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Jack Nelson was a journalist

From the Fall 2009 issue of The News Media & The Law, page 1. As I write this column, negotiations…

From the Fall 2009 issue of The News Media & The Law, page 1.

As I write this column, negotiations between key lawmakers, media leaders and the White House appear to have resulted in agreement on compromise language for a federal shield law.

Protection for confidential sources and information was the impetus for a meeting in March 1970 that led to the formation of the Reporters Committee. If we get a bill passed, it will be a poignant moment. And it will be all the more so because co-founder Jack Nelson, who died Oct. 21, won’t be there to share it with us.

Jack was one of about 30 reporters who attended a meeting at Georgetown’s law school library on a Sunday afternoon to discuss how to combat the never-ending stream of subpoenas being served on reporters by state and federal prosecutors. (Read more about the early years here: https://www.rcfp.org/about.html.) As the Washington Bureau Chief for the Los Angeles Times, Jack had great sources and many folks in the government, particularly J. Edgar Hoover’s FBI, wanted to know who they were. He was not alone.

The issue of source protection mobilized an entire generation of reporters.

In those days, reporters believed they had a First Amendment right to protect their sources. In 1972, the U.S. Supreme Court decided in Branzburg v. Hayes that they did not — at least not when a grand jury wanted the information. The Supreme Court invited states and Congress to pass statutes to provide such protection.

The media did well in the states. Today, 37 states and the District of Columbia have shield laws that apply to subpoenas filed in state courts. But they had a terrible time getting a federal statute. Over 40 years, Jack Nelson and others testified before numerous Congressional hearings, filed affidavits and took their case to the public. More than a few reporters went to jail to protect their sources.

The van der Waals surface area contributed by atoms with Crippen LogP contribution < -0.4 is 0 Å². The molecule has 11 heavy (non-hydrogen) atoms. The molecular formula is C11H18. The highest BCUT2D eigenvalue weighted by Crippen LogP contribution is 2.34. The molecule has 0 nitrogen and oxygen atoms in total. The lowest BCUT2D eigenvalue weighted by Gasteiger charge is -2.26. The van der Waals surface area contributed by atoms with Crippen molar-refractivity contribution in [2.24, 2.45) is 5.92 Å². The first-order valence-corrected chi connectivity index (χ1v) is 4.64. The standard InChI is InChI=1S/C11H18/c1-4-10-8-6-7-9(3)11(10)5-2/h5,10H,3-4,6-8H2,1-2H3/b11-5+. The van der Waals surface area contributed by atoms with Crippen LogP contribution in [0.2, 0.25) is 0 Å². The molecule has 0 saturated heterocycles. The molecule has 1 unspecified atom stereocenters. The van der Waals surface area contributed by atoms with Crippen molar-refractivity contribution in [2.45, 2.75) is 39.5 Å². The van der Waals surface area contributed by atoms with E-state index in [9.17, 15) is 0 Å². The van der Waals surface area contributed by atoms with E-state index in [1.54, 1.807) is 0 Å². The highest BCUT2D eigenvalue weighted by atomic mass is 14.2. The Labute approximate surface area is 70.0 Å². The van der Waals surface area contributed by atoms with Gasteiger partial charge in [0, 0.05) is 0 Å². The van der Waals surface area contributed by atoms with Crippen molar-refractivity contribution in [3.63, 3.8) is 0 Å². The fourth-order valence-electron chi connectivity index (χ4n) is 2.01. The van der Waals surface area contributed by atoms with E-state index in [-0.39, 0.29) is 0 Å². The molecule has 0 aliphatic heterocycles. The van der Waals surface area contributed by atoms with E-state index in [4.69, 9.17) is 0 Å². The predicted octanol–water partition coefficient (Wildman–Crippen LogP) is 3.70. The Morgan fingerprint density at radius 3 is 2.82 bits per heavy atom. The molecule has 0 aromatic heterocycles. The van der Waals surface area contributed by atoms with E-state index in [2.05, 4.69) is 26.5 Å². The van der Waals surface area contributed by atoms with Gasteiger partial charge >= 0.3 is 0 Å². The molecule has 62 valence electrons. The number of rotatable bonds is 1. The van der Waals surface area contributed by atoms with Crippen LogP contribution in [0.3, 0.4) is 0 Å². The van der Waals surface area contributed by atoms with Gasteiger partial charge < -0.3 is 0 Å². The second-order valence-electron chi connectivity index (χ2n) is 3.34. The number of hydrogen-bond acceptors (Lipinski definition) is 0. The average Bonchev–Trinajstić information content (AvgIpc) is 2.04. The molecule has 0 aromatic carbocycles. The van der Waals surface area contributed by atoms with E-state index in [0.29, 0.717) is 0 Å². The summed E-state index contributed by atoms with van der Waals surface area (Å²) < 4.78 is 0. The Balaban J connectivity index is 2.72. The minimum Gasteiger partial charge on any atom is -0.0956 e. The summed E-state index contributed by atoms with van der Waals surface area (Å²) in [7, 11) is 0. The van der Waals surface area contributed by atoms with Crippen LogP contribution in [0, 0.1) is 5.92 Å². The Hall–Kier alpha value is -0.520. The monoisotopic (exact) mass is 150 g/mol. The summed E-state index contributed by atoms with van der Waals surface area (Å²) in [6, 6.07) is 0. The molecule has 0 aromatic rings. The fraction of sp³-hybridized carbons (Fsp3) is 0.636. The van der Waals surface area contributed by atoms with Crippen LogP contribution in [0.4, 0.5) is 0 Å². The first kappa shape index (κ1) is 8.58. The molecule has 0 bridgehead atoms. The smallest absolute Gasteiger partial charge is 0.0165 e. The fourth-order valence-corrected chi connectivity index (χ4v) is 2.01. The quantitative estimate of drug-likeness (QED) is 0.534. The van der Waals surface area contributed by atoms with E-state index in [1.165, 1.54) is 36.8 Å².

Many of our founders have died. Others drifted away. Only InSession network senior editor Fred Graham has served on the steering committee without a break for 40 years.

Jack retired from our steering committee in 1995 at the same time he stepped down as bureau chief. Despite the many interested and deeply involved steering committee members, for the first 25 years, Jack was the “go to” guy every time anyone at the Reporters Committee needed a problem solved. Personnel issues? Jack took care of it. Declining revenues? Jack visited Charles Overby and Co. at the Freedom Forum, which resulted in our being their tenant at no cost for 10 years.

In 1997, the Reporters Committee honored Jack by creating an endowed legal fellowship in his name. The Jack Nelson fellow focuses on helping reporters from all over the country with issues involving state and federal open meetings and open records laws. A dozen young media lawyers started their careers as Jack Nelson legal fellows. He was always tickled pink to meet them.

Although his formal relationship with the Reporters Committee ended in the mid-1990s, Jack invited me to lunch shortly after I arrived at the Reporters Committee in January 1999. Just call if you need anything, he said. So I did. Over and over again.

In the past couple of years, as the push for a federal shield law looked like it might actually get somewhere, Jack was skeptical but excited. Although he had been diagnosed with pancreatic cancer in the fall of 2008, he was still interested in the Reporters Committee’s future. I had lunch with Jack and his wife, journalist Barbara Matusow, on a sunny day late last summer. “Do you really think we’re finally going to get a shield law?” he asked. “How’s fund raising going? Is the bad economy affecting you? What are your biggest cases right now?”

Jack’s 80th birthday on Oct. 11 coincided with our annual “Barbecue with a View” fundraiser. Steering Committee member Chip Bok drew a cartoon birthday card that the barbecue guests signed and I delivered the next day. He was in hospice care by that point, but he loved the card and we spent more than an hour laughing and strategizing about the shield law and the Reporters Committee’s future.

“So you really think we’re going to get a shield law?” he asked.

Yes, Jack. I really think we are.